Fighting The Winter Blues?
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The Winter Blues, or SAD, lies on a continuum of depressive syndromes; there are always both physiological and psychological/emotional manifestations in the various forms of depression.
I suggest, in the article, that with an appropriate "toolkit", medical interventions from a GP. or psychiatrist, are often unnecessary. The existential understanding, derived from existential philosophy, that we are both 'cause and effect' is at the centre of approaching all 'problems of living'. Forms of depression from post-natal and reactive, moderate and atypical types, fall within this area. The exception to these are psychotic forms which do sometimes need psychiatric diagnosis and treatment.
I would go further to say that, the medicalisation of mental health problems can be unhelpful. With an understanding of natural supplements, self-reflection and sometimes psychotherapy, anti-depressants can be avoided. By using EFAs, serotonin supplementation and other metabolic aids, you can avoid taking pharmaceutical drugs which have side-effects and are not necessarily effective. Contact [email protected] for more information on supplements; Peter is writing a very helpful book that should be available in 2012.
Life changes fast, Life changes in the instant – reflections on the process of Bereavement
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Collecting our thoughts after a bereavement is like running after butterflies.
And memories don’t seem to coalesce in any order: they proceed aimlessly, and often obsessively, in denial; something has happened that can never be remembered, as in most other representations of an event, a state of mind or mood, we have helpful resources to process a situation. Our cognitive capacity fails to encompass the reality that is beyond ourself. The problem solving mind is useless but grinds on in a ridiculous category error.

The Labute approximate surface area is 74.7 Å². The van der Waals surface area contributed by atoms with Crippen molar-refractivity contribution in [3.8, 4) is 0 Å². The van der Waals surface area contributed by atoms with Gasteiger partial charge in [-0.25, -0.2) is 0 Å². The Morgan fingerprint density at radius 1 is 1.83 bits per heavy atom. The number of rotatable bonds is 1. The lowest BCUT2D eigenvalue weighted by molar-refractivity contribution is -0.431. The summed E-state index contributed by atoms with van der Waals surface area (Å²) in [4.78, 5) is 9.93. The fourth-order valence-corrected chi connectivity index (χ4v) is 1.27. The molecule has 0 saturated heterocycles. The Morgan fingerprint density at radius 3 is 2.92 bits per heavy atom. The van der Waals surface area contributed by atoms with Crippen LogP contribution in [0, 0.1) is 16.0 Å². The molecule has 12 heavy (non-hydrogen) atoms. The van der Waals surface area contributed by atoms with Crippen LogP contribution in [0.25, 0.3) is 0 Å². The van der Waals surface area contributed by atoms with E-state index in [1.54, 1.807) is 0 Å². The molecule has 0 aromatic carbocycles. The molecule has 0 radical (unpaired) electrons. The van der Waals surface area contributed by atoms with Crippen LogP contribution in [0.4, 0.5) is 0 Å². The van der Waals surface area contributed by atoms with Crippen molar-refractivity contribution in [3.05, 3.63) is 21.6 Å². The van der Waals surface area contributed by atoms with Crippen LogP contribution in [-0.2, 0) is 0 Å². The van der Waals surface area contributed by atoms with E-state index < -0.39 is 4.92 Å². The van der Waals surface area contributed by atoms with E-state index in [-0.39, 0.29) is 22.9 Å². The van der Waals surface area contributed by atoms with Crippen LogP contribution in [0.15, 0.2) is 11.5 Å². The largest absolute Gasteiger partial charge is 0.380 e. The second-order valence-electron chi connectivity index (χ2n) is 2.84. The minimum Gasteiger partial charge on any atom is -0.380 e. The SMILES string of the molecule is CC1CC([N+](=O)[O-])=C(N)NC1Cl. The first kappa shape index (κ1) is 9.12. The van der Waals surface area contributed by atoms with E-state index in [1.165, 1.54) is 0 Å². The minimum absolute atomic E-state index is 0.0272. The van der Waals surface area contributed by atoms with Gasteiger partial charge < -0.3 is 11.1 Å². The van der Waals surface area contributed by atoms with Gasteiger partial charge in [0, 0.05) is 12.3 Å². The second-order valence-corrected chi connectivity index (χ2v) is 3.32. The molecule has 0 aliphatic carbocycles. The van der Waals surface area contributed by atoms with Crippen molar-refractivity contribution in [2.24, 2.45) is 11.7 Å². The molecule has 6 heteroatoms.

The writer,Joan Didion, lost her husband suddenly from cardiac arrest while he sat at the dinner table, and noticing his slump backwards, her first thought is that he "was making a failed joke", and then that he was choking. In this case, understandable. Yet she continued to think she should have been able to keep him alive after the event, until she realised from the autopsy report that the time of his death had been immediate, a fact that she had to avoid. Had she allowed him to die she wondered and what would have been necessary to keep him alive? She refers to this as omnipotent.
In a bereavement support group one of the members made a brunch for two on the first anniversary of her husband’s death. The memory of common events that punctuate a shared life are an example of how commemoration over time helps to transition the person between the old and new realities. But there is a fine line between wishing again to sit with the person, and enacting the old as though nothing has changed. Didion says in her book, A year of Magical Thinking, that she was constantly aware of her double-speak. Frightened, she turned to a vital self-interrogation of this thinking.
Who do we turn to for the nourishment provided by that particular relationship? Almost immediately, the bereaved is occupied with a search. Denial, the first stage in Kubler Ross’s Five Stages of Grief, leads to this impulse to immediately replace the sense of fulfilment that came from the relationship which is now gone. Dreams that do not, through the drama imagined, quite reach their aim, may reveal however, what is needed so urgently and show us that denial can never be completely successful.
Blown sky high where in the world will I land after the accident? We are an accident of birth, and death too is accidental, unplanned. Cognitively, we are searching to ground our identities after a bereavement and it isn’t surprising if this involves some false attempts, such as "magical thinking", the inaccurate belief that one’s thoughts, words or actions will cause or prevent a specific outcome.
It seems quite likely that the emotional attachment being suddenly severed between self and loved one, the mind too is directionless, having lost the sense of connection and aim that was previously laid down by countless experiences and enlarged our sense of self. The realistic relationship between cause and effect falters in magical thinking, and echoes this loss of purpose.